Is Multiple Sclerosis Patient Depressed, Stressed, or Both? How to Sort through Overlapping Symptoms and Provide Appropriate Treatment

By Fitzgerald, Cristin; Patten, Scott | Current Psychiatry, April 2008 | Go to article overview

Is Multiple Sclerosis Patient Depressed, Stressed, or Both? How to Sort through Overlapping Symptoms and Provide Appropriate Treatment


Fitzgerald, Cristin, Patten, Scott, Current Psychiatry


Mrs. S, age 50, has had relapsing-remitting multiple sclerosis (MS) for approximately 10 years. She describes her mood as "up and down" and is referred by her neurologist for psychiatric assessment of mood swings and possible depression. Fatigue limits her ability to work full-time, perform household duties, socialize with friends and family, and enjoy mental or physical exercise. In addition, her 18-year-old daughter--an important source of psychological support--is planning to leave home.

Mrs. S experienced depression 5 years ago during her divorce. She was prescribed paroxetine, 20 mg/d, and had a positive response. She took the medication for 6 months, then discontinued.

One-half of MS patients experience major depression in their lifetimes, (1) and the suicide rate is approximately doubled in MS patients compared with the general population. (2) Depression in MS patients often has an atypical presentation, with irritability and anger being as prominent as sadness. (3) Not all emotional changes experienced by MS patients represent depressive disorders, however.

When evaluating MS patients who are struggling with depression, you can help them by diagnosing comorbid mood disorders, determining suicide risk, and providing psychological support as they cope with the impact of their illness.

MS disease course

MS is a disease of the brain and spinal cord, characterized by:

* inflammatory demyelination and gliosis

* neuronal and axonal loss

* a variety of presenting symptoms as different CNS regions are affected.

Focal areas of demyelination followed by a reactive gliosis cause white matter lesions in the brain, spinal cord, and optic nerve. Neurologic dysfunction can manifest as visual changes, spastic paresis, hypoesthesia and paresthesia, ataxia, and bowel and bladder dysfunction. MS presentation also can include optic neuritis and transverse myelitis. MS symptoms often are intensified by heat exposure.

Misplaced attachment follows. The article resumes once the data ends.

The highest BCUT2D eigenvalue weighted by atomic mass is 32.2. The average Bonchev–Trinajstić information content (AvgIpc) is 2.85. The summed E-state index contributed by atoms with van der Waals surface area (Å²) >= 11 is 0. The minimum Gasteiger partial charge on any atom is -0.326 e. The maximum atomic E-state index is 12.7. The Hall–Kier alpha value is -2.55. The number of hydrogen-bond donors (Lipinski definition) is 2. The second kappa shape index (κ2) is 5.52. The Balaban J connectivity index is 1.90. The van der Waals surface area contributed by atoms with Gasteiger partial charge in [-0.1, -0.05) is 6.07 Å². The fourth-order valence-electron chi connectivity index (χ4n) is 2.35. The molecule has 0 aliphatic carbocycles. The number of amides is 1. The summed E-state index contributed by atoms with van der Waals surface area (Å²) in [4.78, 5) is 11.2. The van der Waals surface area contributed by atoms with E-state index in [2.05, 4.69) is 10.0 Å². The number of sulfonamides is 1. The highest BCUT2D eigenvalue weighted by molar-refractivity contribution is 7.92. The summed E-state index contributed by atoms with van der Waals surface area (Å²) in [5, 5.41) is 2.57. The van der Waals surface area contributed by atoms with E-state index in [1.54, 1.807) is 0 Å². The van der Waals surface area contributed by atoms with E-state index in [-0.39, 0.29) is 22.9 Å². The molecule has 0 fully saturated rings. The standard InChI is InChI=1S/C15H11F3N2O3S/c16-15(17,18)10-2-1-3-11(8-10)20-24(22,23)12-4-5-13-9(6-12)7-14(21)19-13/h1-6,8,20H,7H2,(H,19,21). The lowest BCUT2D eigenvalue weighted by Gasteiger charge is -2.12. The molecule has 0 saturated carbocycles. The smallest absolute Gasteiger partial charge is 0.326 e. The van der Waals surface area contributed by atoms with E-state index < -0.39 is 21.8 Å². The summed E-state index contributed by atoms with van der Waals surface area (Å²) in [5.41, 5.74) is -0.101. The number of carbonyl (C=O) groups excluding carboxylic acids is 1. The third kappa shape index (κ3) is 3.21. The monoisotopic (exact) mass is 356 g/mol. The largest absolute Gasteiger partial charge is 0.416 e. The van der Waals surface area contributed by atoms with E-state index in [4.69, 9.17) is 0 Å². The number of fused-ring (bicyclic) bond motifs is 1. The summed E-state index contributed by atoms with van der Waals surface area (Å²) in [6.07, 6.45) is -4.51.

After the initial episode, months or years may pass before additional neurologic symptoms appear. Based on its course, MS can be classified as:

* relapsing-remitting, when the disease does not progress between attacks

* secondary progressive, characterized by a gradually progressive course after an initial relapsing-remitting pattern

* primary progressive, when patients experience gradual progressive disability from symptom onset (Table 1, page 80).

CASE CONTINUED

Progressing symptoms

Mrs. S has had multiple MS presentations, including optic neuritis, lower extremity weakness, balance problems, and urinary incontinence. Recently, her MS symptoms have gradually progressed even in the absence of attacks, and her diagnosis has been revised to secondary progressive MS.

During psychiatric evaluation, Mrs. S denies persistent changes in sleep or appetite. She describes fatigue that starts after physical exertion and increases as the day progresses. She denies feelings of worthlessness, helplessness, excessive guilt, and suicidal ideation and does not have a history of inappropriate anger or irritability.

Diagnosing depression in MS

Normal emotional adjustment to MS can include reactions to loss of function or changes in social or occupational roles. Further, MS patients--similar to non-MS patients--experience life changes and transitions not related to the illness, such as divorce or a grown child moving away. Emotional responses to life stressors often are self-limited but may warrant an adjustment disorder diagnosis if they are associated with excessive distress or substantial impairment in social, occupational, or academic functioning (Table 2, page 82). (4)

Female MS patients and those who report high stress or a family history of affective disorder may be more likely to develop clinical depression. (5) Several studies have reported correlations between structural brain abnormalities and depression in MS. …

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